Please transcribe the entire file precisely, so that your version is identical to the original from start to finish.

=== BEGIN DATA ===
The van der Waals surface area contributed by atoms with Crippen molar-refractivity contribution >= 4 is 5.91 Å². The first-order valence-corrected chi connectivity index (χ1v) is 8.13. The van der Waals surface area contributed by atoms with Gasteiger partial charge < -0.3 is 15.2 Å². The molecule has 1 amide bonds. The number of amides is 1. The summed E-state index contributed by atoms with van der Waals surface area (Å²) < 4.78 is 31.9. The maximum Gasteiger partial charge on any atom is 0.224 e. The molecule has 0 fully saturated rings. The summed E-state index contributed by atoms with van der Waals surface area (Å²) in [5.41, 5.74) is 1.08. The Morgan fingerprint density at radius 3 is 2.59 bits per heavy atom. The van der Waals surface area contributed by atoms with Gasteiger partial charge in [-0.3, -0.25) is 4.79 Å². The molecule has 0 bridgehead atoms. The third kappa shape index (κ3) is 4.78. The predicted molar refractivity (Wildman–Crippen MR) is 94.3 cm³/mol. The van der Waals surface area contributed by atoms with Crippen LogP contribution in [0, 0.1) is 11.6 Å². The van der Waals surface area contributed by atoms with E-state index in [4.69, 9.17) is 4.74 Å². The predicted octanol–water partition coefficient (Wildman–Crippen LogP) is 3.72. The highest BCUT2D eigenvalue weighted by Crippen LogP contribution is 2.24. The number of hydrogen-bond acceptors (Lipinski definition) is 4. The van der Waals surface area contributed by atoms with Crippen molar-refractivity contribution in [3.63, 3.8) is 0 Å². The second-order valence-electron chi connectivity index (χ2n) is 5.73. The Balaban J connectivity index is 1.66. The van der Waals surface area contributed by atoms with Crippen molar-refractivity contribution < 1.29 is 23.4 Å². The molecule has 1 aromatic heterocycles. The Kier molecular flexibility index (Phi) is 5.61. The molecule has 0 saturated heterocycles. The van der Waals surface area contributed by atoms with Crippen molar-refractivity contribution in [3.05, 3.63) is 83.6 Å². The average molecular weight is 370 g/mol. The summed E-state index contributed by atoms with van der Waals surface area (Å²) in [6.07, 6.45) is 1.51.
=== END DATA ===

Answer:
The van der Waals surface area contributed by atoms with Crippen molar-refractivity contribution >= 4 is 5.91 Å². The first-order valence-corrected chi connectivity index (χ1v) is 8.13. The van der Waals surface area contributed by atoms with Gasteiger partial charge < -0.3 is 15.2 Å². The molecule has 1 amide bonds. The number of amides is 1. The summed E-state index contributed by atoms with van der Waals surface area (Å²) < 4.78 is 31.9. The maximum Gasteiger partial charge on any atom is 0.224 e. The molecule has 0 fully saturated rings. The summed E-state index contributed by atoms with van der Waals surface area (Å²) in [5.41, 5.74) is 1.08. The Morgan fingerprint density at radius 3 is 2.59 bits per heavy atom. The van der Waals surface area contributed by atoms with Gasteiger partial charge in [-0.3, -0.25) is 4.79 Å². The molecule has 0 bridgehead atoms. The third kappa shape index (κ3) is 4.78. The predicted molar refractivity (Wildman–Crippen MR) is 94.3 cm³/mol. The van der Waals surface area contributed by atoms with Crippen LogP contribution in [0, 0.1) is 11.6 Å². The van der Waals surface area contributed by atoms with E-state index in [4.69, 9.17) is 4.74 Å². The predicted octanol–water partition coefficient (Wildman–Crippen LogP) is 3.72. The highest BCUT2D eigenvalue weighted by Crippen LogP contribution is 2.24. The number of hydrogen-bond acceptors (Lipinski definition) is 4. The van der Waals surface area contributed by atoms with Crippen molar-refractivity contribution in [3.63, 3.8) is 0 Å². The second-order valence-electron chi connectivity index (χ2n) is 5.73. The Balaban J connectivity index is 1.66. The van der Waals surface area contributed by atoms with Crippen molar-refractivity contribution < 1.29 is 23.4 Å². The molecule has 1 aromatic heterocycles. The Kier molecular flexibility index (Phi) is 5.61. The molecule has 0 saturated heterocycles. The van der Waals surface area contributed by atoms with Crippen molar-refractivity contribution in [3.05, 3.63) is 83.6 Å². The average molecular weight is 370 g/mol. The summed E-state index contributed by atoms with van der Waals surface area (Å²) in [6.07, 6.45) is 1.51.